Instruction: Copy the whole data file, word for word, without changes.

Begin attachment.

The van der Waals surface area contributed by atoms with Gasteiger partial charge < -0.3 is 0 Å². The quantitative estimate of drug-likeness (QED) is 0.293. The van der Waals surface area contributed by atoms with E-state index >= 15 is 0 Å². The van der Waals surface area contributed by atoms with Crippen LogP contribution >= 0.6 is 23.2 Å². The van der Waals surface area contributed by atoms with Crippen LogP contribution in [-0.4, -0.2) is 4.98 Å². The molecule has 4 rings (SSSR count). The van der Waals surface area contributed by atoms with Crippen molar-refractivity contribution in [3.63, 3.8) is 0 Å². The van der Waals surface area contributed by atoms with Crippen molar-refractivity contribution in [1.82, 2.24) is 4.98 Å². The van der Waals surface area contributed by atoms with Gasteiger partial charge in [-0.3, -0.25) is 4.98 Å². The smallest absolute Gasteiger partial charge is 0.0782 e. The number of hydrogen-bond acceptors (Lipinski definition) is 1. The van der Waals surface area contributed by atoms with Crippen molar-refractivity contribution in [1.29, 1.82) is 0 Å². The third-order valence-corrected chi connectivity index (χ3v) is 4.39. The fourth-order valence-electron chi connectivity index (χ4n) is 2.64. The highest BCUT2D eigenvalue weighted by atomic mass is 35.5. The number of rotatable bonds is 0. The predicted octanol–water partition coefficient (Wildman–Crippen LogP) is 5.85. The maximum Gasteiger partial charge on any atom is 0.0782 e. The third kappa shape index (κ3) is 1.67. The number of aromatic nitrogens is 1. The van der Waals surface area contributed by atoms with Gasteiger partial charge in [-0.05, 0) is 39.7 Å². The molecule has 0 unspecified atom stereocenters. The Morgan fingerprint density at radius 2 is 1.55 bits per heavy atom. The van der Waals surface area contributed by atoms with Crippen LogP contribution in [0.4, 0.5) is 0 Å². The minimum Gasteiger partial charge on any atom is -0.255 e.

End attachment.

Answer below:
The van der Waals surface area contributed by atoms with Gasteiger partial charge < -0.3 is 0 Å². The quantitative estimate of drug-likeness (QED) is 0.293. The van der Waals surface area contributed by atoms with E-state index >= 15 is 0 Å². The van der Waals surface area contributed by atoms with Crippen LogP contribution >= 0.6 is 23.2 Å². The van der Waals surface area contributed by atoms with Crippen LogP contribution in [-0.4, -0.2) is 4.98 Å². The molecule has 4 rings (SSSR count). The van der Waals surface area contributed by atoms with Crippen molar-refractivity contribution in [3.63, 3.8) is 0 Å². The van der Waals surface area contributed by atoms with Crippen molar-refractivity contribution in [1.82, 2.24) is 4.98 Å². The van der Waals surface area contributed by atoms with Gasteiger partial charge in [-0.3, -0.25) is 4.98 Å². The smallest absolute Gasteiger partial charge is 0.0782 e. The number of hydrogen-bond acceptors (Lipinski definition) is 1. The van der Waals surface area contributed by atoms with Crippen molar-refractivity contribution in [1.29, 1.82) is 0 Å². The third-order valence-corrected chi connectivity index (χ3v) is 4.39. The fourth-order valence-electron chi connectivity index (χ4n) is 2.64. The highest BCUT2D eigenvalue weighted by atomic mass is 35.5. The number of rotatable bonds is 0. The predicted octanol–water partition coefficient (Wildman–Crippen LogP) is 5.85. The maximum Gasteiger partial charge on any atom is 0.0782 e. The third kappa shape index (κ3) is 1.67. The number of aromatic nitrogens is 1. The van der Waals surface area contributed by atoms with Gasteiger partial charge in [-0.05, 0) is 39.7 Å². The molecule has 0 unspecified atom stereocenters. The Morgan fingerprint density at radius 2 is 1.55 bits per heavy atom. The van der Waals surface area contributed by atoms with Crippen LogP contribution in [0.4, 0.5) is 0 Å². The minimum Gasteiger partial charge on any atom is -0.255 e.